Effective recovery begins with exploring the unique history of the person suffering from addiction. We look at the individual’s life from a biological, psychological, spiritual, and social perspective. Details of family history, including any sources of trauma, are taken into account.

People suffering from addiction have often been hurt in other ways before turning to their drug of no-choice for reward or relief. If you grew up in environment where you were abused, ignored, criticized or neglected, you have a greater-than-average chance of developing mental health issues later in life, including addiction. We take all these factors into account as we create a treatment plan to help you.

At SunCloud Health, you will benefit from a skilled and caring staff that views you as a whole person. We know that you are more than just your addiction. Even with your current struggles, you have many strengths. We will show you how to tap these strengths as you work to get your life back on track.

Specialized help for people who have more than one diagnosis

Sometimes, people who are dealing with addiction have more than one mental health condition. You may have heard the term co-occurring disorder or dual diagnosis before. These terms simply mean that there is more than one issue to deal with – and they must be seen as part of a total pattern within the person’s life.

At SunCloud Health we specialize in helping people who are suffering from multiple diagnoses. Many are affected by mood disorders, post-traumatic stress syndrome, eating disorders and other serious issues. They may misuse alcohol and drugs, or develop addictions to work, love and sex, gambling, shopping and other activities.

If you’re reading this article and feeling worried about yourself or someone close to you, now is the time to reach out. You’ve already taken the first step by seeking information and understanding. Take the next step by making a confidential call to 844-202-3161, or email us here. We are ready to support you or your loved one.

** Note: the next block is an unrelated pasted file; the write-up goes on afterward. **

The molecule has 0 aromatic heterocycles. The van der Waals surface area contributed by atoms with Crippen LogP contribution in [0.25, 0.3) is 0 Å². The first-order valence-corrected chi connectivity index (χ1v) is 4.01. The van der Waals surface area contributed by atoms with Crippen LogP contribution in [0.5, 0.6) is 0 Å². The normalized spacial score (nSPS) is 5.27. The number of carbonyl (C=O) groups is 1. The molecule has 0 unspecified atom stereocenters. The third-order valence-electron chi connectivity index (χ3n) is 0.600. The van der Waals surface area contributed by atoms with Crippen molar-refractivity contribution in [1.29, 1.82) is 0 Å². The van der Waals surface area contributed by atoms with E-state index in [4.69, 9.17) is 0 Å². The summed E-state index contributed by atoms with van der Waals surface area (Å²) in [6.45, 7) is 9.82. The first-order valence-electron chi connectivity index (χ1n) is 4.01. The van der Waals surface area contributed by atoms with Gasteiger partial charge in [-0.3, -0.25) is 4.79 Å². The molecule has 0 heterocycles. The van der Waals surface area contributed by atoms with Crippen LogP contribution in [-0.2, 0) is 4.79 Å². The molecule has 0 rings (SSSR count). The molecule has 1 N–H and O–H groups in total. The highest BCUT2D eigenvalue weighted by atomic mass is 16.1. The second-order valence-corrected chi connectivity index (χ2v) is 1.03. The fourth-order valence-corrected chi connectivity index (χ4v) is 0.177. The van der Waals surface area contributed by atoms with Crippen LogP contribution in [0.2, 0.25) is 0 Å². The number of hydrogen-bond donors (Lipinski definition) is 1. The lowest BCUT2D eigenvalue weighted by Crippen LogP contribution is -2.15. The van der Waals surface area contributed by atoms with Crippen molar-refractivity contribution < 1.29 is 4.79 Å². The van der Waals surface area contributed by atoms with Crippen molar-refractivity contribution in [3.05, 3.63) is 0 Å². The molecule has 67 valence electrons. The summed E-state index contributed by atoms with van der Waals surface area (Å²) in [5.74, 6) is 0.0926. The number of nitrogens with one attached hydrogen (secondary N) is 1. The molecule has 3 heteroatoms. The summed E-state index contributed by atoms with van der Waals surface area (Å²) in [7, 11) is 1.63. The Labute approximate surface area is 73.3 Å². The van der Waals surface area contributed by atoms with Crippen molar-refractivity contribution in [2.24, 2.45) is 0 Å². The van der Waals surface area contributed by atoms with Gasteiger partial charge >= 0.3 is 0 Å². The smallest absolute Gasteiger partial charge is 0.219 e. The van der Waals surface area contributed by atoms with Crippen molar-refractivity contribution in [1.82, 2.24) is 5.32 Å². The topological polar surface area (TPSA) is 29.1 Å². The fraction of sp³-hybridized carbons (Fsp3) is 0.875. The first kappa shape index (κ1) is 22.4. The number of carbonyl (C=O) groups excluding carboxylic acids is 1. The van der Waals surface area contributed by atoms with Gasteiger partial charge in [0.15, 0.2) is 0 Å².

A New Form of Bulimia: Pump Eliminates Need to Purge

Decades ago, patients had their mouths literally wired shut. Then came the era of the balloon inserted and inflated in the stomach to mimic the sensation of fullness. Then we moved into radical surgery that rerouted the gut altogether. The most recent attempt to achieve weight loss is the lap band, considered less invasive and still far short of a fail-proof miracle cure for most people.

Never let it be said that companies are asleep at the wheel when it comes to creating new, and ever more bizarre, devices to “help” the morbidly obese.

Acquiring rapid approval from the Food and Drug Administration this week, the AspireAssist is being touted as the new solution for those who have failed to lose weight. After all, it is minimally-invasive, reversible; it’s a simple procedure that offers quick recovery; it has proven results in clinical trials and is affordable. How great is that?

Now, let’s talk about what is actually true. This is a pump that allows people to consume food, and then mere minutes later drain it from their stomachs straight into the toilet. Many experts are calling it a bulimia-assist device. And well they should. The individual gets the same result without having to engage in that pesky, far more dangerous act of vomiting.

The makers of the device also tout that another “real benefit” of it is that people get to engage in “a healthy, normal lifestyle.” It seems they have skipped over the part about having to go to the bathroom after every meal and dump out undigested food from the stomach directly into the toilet.